At auctions today, precision timepieces signed “A.Lange & Söhne”, among them highly complicated watches, fetch exceptionally high prices. For connoisseurs of mechanical timekeeping, they preserve the philosophy of a man who wrote many chapters of horological history and significant parts of Saxony’s history. The new watches from Glashütte signed “A. Lange & Söhne” carry this proud legacy forward into the future.

A Saxon inventor
Ferdinand Adolph Lange is regarded as a pioneer in watchmaking. The Dresden born watchmaker introduced the metric system in horology. He invented measuring instruments, devised new tools and different constructions for which he applied a patent. With all that he was following just one aim: To build the best watches in the world. His innovative concepts created the foundation on which the A. Lange & Söhne brand gained international fame.

In summer 1851 Ferdinand Adolph Lange introduced his watches made in Glashütte in London at the World Exhibition, hoping to delight an international audience. It was the first time that he exhibited his watches at such an event and became a huge success: His watches were cheaper and more precise than the ones of his competitors. He even received a first prize and a medal for them. But then he has to pay a heavy price for his long lasting efforts: he becomes seriously ill and has to stay in London for a few weeks. It is probably for the first time in six years that he has the opportunity to consider his situation calmly and without distraction. He realises that he has dedicated himself in the past years and not just risked his company but also the existence of his family.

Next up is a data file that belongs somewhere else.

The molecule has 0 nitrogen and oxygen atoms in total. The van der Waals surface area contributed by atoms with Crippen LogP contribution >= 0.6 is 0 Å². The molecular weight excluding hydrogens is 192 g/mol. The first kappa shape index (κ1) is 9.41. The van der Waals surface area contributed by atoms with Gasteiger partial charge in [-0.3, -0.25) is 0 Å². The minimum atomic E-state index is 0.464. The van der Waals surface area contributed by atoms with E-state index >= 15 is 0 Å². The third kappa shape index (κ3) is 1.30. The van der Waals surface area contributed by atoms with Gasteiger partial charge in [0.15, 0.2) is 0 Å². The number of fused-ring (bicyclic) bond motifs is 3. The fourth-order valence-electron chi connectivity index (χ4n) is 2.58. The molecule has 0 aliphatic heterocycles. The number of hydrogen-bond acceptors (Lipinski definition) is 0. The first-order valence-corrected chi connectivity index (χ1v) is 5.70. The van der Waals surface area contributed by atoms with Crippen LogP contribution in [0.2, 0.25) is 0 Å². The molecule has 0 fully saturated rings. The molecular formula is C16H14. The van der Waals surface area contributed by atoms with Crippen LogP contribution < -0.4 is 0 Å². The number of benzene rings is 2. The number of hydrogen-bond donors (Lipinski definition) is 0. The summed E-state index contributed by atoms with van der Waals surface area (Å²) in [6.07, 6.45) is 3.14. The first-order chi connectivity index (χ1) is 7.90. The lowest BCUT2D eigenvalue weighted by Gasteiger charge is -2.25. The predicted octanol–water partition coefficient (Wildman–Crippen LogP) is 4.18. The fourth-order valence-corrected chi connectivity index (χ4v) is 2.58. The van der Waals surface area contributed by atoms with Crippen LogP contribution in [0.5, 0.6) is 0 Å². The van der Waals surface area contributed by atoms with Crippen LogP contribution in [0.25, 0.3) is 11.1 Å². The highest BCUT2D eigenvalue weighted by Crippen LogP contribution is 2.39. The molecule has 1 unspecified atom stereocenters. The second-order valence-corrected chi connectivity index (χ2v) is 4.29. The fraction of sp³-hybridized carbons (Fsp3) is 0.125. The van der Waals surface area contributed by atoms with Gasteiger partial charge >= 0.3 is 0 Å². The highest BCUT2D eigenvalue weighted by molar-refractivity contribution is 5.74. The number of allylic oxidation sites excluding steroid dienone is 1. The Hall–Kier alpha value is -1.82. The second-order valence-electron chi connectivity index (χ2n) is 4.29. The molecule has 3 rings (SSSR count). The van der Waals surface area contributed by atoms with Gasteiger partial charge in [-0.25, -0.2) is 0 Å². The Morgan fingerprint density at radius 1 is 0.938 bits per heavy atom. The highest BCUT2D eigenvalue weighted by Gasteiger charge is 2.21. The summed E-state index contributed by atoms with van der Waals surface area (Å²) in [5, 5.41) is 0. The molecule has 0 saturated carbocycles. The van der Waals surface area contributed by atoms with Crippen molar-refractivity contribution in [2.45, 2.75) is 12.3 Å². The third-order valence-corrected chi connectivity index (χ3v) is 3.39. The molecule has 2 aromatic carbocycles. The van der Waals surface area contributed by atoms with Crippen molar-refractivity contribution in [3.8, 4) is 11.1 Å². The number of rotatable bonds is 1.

In a letter to the Saxon Ministry of the Interior he reflects about his accomplishments so far: “My first and decisive step was to design a gauge for executing with the greatest accuracy any calculated ratio in the smallest of scales. This was followed by my work on the ratios of pinions and pieces as well as the respective machines, and I finally established the principles to be observed when building watches and designing escapements in accordance with scientific fundamentals, and introduced methodologies and reliable processes where previously arbitrariness, prejudice and disaccord had reigned. These are the fruits of twenty years of painstaking deliberation and labour, parts of which have found practical application in our factory and make our watches good, but many others, whose time has come, remain unexecuted.”